What a powerful, transitional time. In essence, the people chose their path that day. By buying the substitute they would lose the real thing. These people did not know Adonijah, knew very little about him personally. And so they could not judge him as a man or a king. All they could see was the external evidences that did not line up all the way with how things should be but were more impressive than Tim the blacksmith’s resume that lived down the street. And how easy to overlook the original requirements of position when to do so would mean losing the substitute which is all you have!

“Any port in a storm”, as it were.

I submit that we are living in a time of transition. An age where there is no David riding into the city and God is silent about his opinion. And so the masses look around for some sign from God as to who his choice is and when they get none, they choose based on the size of the crowd, by the slickness of the marketing and by the word of the imposter. And the response of the Adonijah is never to try and fill the shoes of David; they don’t have that in them. They are opportunists who carefully measure risk and gain. No, they would never attempt anything that would mean faith because nothing they do or have ever done is by faith but rather a substitute, depending on their own charisma instead. Let’s look at what Adonijah did.

1 Kings 1:39 So Zadok the priest, and Nathan the prophet, and Benaiah the son of Jehoiada, and the Cherethites and the Pelethites, went down, and caused Solomon to ride upon king David’s mule, and brought him to Gihon. 1:39 And Zadok the priest took the horn of oil out of the Tent, and anointed Solomon. And they blew the trumpet; and all the people said, Long live king Solomon. 1:40 And all the people came up after him, and the people piped with pipes, and rejoiced with great joy, so that the earth rent with the sound of them.

1:41 And Adonijah and all the guests that were with him heard it as they had made an end of eating. And when Joab heard the sound of the trumpet, he said, Wherefore is this noise of the city being in an uproar? 1:42 While he yet spake, behold, Jonathan the son of Abiathar the priest came: and Adonijah said, Come in; for thou art a worthy man, and bringest good tidings. 1:43 And Jonathan answered and said to Adonijah, Verily our lord king David hath made Solomon king: 1:44 and the king hath sent with him Zadok the priest, and Nathan the prophet, and Benaiah the son of Jehoiada, and the Cherethites and the Pelethites; and they have caused him to ride upon the king’s mule; 1:45 and Zadok the priest and Nathan the prophet have anointed him king in Gihon; and they are come up from thence rejoicing, so that the city rang again. This is the noise that ye have heard. 1:46 And also Solomon sitteth on the throne of the kingdom. 1:47 And moreover the king’s servants came to bless our lord king David, saying, Thy God make the name of Solomon better than thy name, and make his throne greater than thy throne: and the king bowed himself upon the bed. 1:48 And also thus said the king, Blessed be Jehovah, the God of Israel, who hath given one to sit on my throne this day, mine eyes even seeing it.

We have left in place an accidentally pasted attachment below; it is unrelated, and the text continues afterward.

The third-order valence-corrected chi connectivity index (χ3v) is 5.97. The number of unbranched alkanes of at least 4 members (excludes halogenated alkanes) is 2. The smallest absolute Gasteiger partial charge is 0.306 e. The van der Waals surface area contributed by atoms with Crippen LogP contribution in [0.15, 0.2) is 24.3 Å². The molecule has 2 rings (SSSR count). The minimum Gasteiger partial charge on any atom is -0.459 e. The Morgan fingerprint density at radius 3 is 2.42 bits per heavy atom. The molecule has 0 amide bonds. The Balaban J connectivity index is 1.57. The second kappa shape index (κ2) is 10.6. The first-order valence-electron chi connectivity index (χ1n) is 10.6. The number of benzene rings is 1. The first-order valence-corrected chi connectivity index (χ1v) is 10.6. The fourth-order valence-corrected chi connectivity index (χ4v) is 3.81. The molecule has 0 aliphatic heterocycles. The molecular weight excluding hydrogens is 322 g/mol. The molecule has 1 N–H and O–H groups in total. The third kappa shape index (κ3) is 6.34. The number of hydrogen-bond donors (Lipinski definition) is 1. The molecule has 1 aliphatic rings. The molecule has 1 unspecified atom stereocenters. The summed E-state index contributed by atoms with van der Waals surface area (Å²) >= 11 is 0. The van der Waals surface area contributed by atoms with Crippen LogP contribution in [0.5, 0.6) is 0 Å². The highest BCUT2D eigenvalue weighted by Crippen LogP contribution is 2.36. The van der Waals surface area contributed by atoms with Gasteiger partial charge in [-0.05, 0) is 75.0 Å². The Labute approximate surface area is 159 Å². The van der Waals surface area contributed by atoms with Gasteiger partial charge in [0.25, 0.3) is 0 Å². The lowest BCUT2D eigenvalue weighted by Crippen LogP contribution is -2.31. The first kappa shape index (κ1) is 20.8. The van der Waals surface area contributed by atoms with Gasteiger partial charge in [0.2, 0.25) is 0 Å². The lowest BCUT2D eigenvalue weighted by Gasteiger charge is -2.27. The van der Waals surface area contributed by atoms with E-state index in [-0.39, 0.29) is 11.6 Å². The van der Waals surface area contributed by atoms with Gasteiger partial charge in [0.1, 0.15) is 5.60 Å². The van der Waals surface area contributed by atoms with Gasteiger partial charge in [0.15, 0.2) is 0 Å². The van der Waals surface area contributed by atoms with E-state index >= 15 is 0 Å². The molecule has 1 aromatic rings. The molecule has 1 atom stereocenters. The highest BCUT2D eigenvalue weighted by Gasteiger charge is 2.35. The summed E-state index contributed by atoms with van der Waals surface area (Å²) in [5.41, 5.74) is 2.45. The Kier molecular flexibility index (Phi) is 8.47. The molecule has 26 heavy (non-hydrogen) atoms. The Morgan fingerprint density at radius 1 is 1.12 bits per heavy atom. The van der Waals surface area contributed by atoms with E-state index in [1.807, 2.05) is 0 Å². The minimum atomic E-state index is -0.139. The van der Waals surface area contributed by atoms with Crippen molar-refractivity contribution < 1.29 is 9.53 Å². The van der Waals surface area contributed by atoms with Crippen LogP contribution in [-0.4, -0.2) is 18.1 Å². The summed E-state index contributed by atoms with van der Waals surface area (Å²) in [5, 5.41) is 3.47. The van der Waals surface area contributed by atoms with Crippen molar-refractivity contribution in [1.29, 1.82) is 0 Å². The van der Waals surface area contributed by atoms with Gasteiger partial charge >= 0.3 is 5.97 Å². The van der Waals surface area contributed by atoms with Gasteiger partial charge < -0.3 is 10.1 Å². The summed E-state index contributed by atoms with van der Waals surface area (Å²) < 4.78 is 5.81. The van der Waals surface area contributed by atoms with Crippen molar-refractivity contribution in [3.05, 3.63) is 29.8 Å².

1:49 And all the guests of Adonijah were afraid, and rose up, and went every man his way. 1:50 And Adonijah feared because of Solomon; and he arose, and went, and caught hold on the horns of the altar.

So, after his ascent to a supposed throne, he sat back with his friends and basked in the coup by feasting. You see, it was never about Israel or leading the kingdom. No, Adonijah wanted the position but never had the heart God looks for. He would never have served in silence, suffered for the lost, given his last for the other hungry person beside him. He was a pretender and God knew it. That is why God never backed what he did with anything resembling a show of support – because while the people looked on the outward show, God knew the heart of the matter.

God, that we could see the heart of the matter today. We must see that our desperate substitutions are the replacement of tomorrow’s heroes. How tragic that the more real a leader in today’s church is, the more unpopular he is. A minister in today’s society must play the game as the masses and his contemporaries insist. The ministry is a business, a career that you must navigate with all the savvy of an upstart young businessman of Wall Street or die. You must say what the people want you to say, do as they insist you do. You must never color outside the lines; you must never be angry or rail against the system. You must be all things to all men, yes amen, and that means saying what every group wants to hear. That, they tell you, is Jesus’ way. I beg to differ; I say that is the way of Adonijah. The crowd frenzy, the pomp, the kissing of babies. That is the way of the impostor and supplanter.

We must discover where we went wrong, where we left the faith of our fathers that saw the glory of God shake nations. Whether you are Pentecostal and Charismatic, it does not matter, the heritage is a spiritual one and one that we must seek again with our whole hearts. Or we may just be left with an Adonijah on the throne instead of the Solomon that God wants us to have.